How to Get My Dog to Stop Tearing Stuff Up

by Olivia Kight Google
    It's natural for dogs to chew, but some dogs need help understanding what is a dog toy and what is not.

    It's natural for dogs to chew, but some dogs need help understanding what is a dog toy and what is not.

    Ryan McVay/Photodisc/Getty Images

    Dogs have a way of finding mischief, but some seem more intent on destruction than others. Your dog is probably trying to tell you something when he's tearing up your belongings; it's up to you to understand what he needs, and provide alternatives and solutions to the problem.

    One of the healthiest ways to curb your dog's destructive tendencies is to increase his daily exercise. Dogs with high energy levels and a great deal of stamina might not be fulfilled by a quick walk or short indoor playtime. You can try jogging with your dog, teaching him to swim or putting a weighted vest made for dogs on his back during hikes to increase resistance and intensity. Consider hiring a dog walker at midday if you can't be home to exercise your dog during the work week. You can also add mental stimulation activities to your dog's day by offering a Kong toy stuffed with peanut butter or some other food puzzle games available at many pet retail stores.

    Many dogs become anxious when they are left alone. For some, separation anxiety becomes apparent only when they are left for long hours during the day. But for other dogs, separation anxiety causes panic and triggers destructive behavior when they are left for any length of time. Expert recommend that mild separation anxiety be treated by adding mental stimulation activities to a safe environment, such as a stuffed Kong toy or another variety of food puzzle. Make sure your dog is not left for extended hours without human interaction. If your dog shows signs of distress and very severe separation anxiety, such as chewing on himself or harming himself by trying to escape his crate or the house, speak with an animal behaviorist or trainer who can help you implement helpful strategies as your deal with your dog's separation anxiety.

    Your dog may be resorting to pulling apart your socks or slippers because he does not have any suitable toys of his own. If you've provided a few chew toys for your pup, consider whether they're challenging to him or boring. High energy-and intelligent breeds, such as Labrador retrievers, border collies, and pit bulls require a great deal of stimulation and strong toys that can stand up to their abuse. Try offering your dog a Kong toy stuffed with peanut butter or kibble. It'll be a challenging puzzle for him to get the food out of his new toy.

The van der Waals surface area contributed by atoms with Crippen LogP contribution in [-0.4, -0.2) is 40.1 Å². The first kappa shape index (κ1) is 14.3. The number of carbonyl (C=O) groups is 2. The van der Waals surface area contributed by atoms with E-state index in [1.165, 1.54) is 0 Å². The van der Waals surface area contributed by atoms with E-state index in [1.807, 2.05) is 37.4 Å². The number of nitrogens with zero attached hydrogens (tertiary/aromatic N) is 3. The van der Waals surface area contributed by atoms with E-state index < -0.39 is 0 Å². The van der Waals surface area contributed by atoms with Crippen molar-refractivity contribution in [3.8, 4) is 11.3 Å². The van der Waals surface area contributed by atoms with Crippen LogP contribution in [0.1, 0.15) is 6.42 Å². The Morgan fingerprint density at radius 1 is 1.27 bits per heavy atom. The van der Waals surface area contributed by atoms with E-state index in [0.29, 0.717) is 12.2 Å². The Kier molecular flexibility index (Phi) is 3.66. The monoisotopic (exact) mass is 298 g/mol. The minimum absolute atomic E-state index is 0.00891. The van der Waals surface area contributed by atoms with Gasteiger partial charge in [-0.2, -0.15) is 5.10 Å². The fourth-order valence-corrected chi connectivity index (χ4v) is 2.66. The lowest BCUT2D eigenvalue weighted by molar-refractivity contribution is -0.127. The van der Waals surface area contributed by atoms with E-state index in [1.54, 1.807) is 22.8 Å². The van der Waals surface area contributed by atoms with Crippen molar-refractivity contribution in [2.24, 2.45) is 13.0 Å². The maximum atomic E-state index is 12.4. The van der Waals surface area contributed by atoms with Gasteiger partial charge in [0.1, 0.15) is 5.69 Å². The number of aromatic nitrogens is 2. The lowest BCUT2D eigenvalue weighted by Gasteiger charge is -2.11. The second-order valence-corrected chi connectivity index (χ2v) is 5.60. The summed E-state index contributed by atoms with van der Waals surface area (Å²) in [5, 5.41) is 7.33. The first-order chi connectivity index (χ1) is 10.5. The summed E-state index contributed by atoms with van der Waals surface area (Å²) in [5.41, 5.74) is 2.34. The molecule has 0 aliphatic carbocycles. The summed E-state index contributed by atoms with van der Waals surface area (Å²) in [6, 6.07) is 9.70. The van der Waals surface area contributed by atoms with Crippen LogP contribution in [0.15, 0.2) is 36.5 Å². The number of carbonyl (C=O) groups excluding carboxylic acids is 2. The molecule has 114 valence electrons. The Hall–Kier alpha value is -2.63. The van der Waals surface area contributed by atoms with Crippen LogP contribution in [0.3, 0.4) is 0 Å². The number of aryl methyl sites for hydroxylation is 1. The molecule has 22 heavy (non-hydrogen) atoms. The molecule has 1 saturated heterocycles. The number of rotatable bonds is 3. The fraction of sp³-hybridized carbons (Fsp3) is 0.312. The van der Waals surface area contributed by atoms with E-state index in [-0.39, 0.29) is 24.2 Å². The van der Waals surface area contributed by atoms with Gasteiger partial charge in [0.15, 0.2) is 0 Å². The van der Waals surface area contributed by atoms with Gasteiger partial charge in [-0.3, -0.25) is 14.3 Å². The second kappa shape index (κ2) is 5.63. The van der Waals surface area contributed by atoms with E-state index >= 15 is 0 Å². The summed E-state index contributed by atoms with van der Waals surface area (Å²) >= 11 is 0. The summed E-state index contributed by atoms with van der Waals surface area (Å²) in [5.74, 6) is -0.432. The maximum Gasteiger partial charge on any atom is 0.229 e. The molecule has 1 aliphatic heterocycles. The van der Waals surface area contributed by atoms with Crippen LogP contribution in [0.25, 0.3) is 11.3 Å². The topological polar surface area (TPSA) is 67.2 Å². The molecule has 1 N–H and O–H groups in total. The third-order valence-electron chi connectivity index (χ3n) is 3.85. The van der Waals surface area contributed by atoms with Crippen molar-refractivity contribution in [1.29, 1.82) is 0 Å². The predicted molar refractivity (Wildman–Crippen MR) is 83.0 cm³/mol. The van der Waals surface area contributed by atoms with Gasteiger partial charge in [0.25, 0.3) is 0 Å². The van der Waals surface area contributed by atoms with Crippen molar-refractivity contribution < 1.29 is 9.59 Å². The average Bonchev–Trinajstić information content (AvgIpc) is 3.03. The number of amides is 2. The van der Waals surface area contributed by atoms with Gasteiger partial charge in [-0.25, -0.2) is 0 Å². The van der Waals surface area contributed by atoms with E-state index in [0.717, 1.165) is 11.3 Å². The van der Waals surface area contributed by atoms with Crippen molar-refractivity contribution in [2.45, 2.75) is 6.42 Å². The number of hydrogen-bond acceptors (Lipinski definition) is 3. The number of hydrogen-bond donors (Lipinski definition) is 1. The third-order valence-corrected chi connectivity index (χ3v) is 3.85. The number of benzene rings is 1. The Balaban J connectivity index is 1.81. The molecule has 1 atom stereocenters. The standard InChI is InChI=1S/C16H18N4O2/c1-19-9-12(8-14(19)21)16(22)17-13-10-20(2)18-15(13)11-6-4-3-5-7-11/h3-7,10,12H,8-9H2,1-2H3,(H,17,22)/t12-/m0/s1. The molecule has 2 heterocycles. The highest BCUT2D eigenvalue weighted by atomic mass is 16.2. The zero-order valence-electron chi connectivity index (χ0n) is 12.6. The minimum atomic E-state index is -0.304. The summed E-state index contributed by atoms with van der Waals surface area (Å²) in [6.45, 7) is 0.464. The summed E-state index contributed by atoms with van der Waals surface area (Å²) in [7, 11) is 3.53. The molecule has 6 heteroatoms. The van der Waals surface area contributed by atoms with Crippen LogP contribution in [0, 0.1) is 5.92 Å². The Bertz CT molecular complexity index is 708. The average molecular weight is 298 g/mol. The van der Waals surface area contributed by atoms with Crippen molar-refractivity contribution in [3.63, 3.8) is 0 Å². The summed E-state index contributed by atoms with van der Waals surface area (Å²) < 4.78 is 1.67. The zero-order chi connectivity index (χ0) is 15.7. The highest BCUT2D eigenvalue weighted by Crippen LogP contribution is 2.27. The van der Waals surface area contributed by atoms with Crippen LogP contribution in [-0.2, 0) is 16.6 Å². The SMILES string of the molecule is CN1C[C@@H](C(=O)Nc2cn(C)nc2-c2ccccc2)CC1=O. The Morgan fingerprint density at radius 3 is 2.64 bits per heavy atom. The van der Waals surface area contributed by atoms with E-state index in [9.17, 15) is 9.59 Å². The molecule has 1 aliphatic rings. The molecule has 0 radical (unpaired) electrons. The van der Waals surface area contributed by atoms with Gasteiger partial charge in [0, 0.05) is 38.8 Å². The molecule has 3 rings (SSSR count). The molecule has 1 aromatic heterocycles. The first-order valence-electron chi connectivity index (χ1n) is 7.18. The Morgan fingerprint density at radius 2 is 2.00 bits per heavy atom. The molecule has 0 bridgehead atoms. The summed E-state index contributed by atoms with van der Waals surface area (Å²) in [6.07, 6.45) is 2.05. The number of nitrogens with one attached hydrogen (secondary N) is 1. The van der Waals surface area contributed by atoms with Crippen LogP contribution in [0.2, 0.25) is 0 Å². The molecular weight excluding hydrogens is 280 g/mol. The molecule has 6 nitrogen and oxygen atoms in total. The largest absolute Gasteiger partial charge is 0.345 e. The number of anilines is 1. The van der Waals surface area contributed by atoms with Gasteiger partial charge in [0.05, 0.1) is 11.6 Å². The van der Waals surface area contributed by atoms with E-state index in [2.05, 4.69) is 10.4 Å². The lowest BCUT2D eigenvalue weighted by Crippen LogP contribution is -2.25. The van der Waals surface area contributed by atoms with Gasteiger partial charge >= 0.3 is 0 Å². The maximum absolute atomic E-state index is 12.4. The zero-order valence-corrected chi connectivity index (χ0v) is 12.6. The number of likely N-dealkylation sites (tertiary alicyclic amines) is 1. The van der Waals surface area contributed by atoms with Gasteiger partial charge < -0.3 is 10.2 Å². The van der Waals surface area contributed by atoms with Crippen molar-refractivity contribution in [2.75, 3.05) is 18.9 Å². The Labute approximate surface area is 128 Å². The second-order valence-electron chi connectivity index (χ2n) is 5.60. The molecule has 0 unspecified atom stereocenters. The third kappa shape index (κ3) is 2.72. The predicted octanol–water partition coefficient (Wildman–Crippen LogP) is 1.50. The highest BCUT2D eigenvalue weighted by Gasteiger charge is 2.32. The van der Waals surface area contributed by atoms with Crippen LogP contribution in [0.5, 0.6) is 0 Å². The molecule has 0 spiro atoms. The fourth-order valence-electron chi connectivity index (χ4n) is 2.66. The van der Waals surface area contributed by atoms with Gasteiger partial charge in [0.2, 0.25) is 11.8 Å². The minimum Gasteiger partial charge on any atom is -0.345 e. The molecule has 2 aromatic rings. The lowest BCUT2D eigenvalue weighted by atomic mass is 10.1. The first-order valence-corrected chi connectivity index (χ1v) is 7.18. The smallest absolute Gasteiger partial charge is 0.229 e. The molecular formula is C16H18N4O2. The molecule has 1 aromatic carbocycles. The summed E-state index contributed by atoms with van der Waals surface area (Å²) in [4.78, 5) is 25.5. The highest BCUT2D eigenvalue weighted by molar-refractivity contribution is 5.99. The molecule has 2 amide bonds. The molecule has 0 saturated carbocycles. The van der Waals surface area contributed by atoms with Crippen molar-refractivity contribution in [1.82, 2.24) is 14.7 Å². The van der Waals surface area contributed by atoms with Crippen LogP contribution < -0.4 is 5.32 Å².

You can minimize your dog's distraction and temptation by picking up chewable belongings, such as children's toys or items of clothing. Get a trash can with a locking lid if you have a dumpster-diving dog, and close the door to rooms that you don't want your dog roaming through, such as your bedroom or anywhere you have things you don't want the dog to tear up.

    Dogs can benefit from spending short amounts of time confined in a cozy crate while their family is away. Instead of leaving your dog loose and unattended at home, start acclimating him to spending short sessions in a crate or kennel that is large enough for him to stand, turn around and lie down comfortably. Eventually, your dog will rest safely and peacefully in his crate while you're away instead of roaming the house looking for things to chew.

    Photo Credits

    • Ryan McVay/Photodisc/Getty Images

    About the Author

    Olivia Kight is an experienced online and print writer and editor. She graduated with a Bachelor of Arts in 2012, and has worked on education, family life and counseling publications. She also gained valuable knowledge shadowing a zoo veterinarian and grooming and socialize show dogs, and now spends her time writing and training her spunky young labradoodle, Booker.

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